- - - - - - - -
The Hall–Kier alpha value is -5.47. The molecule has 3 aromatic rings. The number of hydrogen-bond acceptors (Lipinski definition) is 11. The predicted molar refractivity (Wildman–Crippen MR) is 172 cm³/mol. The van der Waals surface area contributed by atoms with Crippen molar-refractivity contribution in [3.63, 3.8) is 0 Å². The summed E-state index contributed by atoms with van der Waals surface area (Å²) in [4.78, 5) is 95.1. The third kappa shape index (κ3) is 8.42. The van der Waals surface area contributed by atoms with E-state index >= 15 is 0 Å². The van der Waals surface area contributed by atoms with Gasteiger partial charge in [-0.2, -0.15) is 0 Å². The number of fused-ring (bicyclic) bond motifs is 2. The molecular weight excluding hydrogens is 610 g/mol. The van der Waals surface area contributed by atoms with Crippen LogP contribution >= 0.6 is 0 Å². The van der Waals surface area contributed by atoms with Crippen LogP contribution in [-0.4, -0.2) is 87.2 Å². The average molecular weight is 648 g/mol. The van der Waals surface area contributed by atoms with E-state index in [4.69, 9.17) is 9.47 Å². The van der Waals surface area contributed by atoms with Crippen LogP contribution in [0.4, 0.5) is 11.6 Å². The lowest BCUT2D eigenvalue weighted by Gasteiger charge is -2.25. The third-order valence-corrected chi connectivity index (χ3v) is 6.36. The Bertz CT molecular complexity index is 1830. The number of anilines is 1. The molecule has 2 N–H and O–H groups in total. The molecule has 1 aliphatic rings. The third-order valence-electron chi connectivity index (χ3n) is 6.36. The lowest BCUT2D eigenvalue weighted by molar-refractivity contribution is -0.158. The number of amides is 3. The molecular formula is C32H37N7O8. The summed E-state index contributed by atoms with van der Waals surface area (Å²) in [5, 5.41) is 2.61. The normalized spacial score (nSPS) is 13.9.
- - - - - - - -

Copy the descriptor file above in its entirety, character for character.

The Hall–Kier alpha value is -5.47. The molecule has 3 aromatic rings. The number of hydrogen-bond acceptors (Lipinski definition) is 11. The predicted molar refractivity (Wildman–Crippen MR) is 172 cm³/mol. The van der Waals surface area contributed by atoms with Crippen molar-refractivity contribution in [3.63, 3.8) is 0 Å². The summed E-state index contributed by atoms with van der Waals surface area (Å²) in [4.78, 5) is 95.1. The third kappa shape index (κ3) is 8.42. The van der Waals surface area contributed by atoms with E-state index >= 15 is 0 Å². The van der Waals surface area contributed by atoms with Gasteiger partial charge in [-0.2, -0.15) is 0 Å². The number of fused-ring (bicyclic) bond motifs is 2. The molecular weight excluding hydrogens is 610 g/mol. The van der Waals surface area contributed by atoms with Crippen LogP contribution >= 0.6 is 0 Å². The van der Waals surface area contributed by atoms with Crippen LogP contribution in [-0.4, -0.2) is 87.2 Å². The average molecular weight is 648 g/mol. The van der Waals surface area contributed by atoms with E-state index in [4.69, 9.17) is 9.47 Å². The van der Waals surface area contributed by atoms with Crippen LogP contribution in [0.4, 0.5) is 11.6 Å². The lowest BCUT2D eigenvalue weighted by Gasteiger charge is -2.25. The third-order valence-corrected chi connectivity index (χ3v) is 6.36. The Bertz CT molecular complexity index is 1830. The number of anilines is 1. The molecule has 2 N–H and O–H groups in total. The molecule has 1 aliphatic rings. The third-order valence-electron chi connectivity index (χ3n) is 6.36. The lowest BCUT2D eigenvalue weighted by molar-refractivity contribution is -0.158. The number of amides is 3. The molecular formula is C32H37N7O8. The summed E-state index contributed by atoms with van der Waals surface area (Å²) in [5, 5.41) is 2.61. The normalized spacial score (nSPS) is 13.9.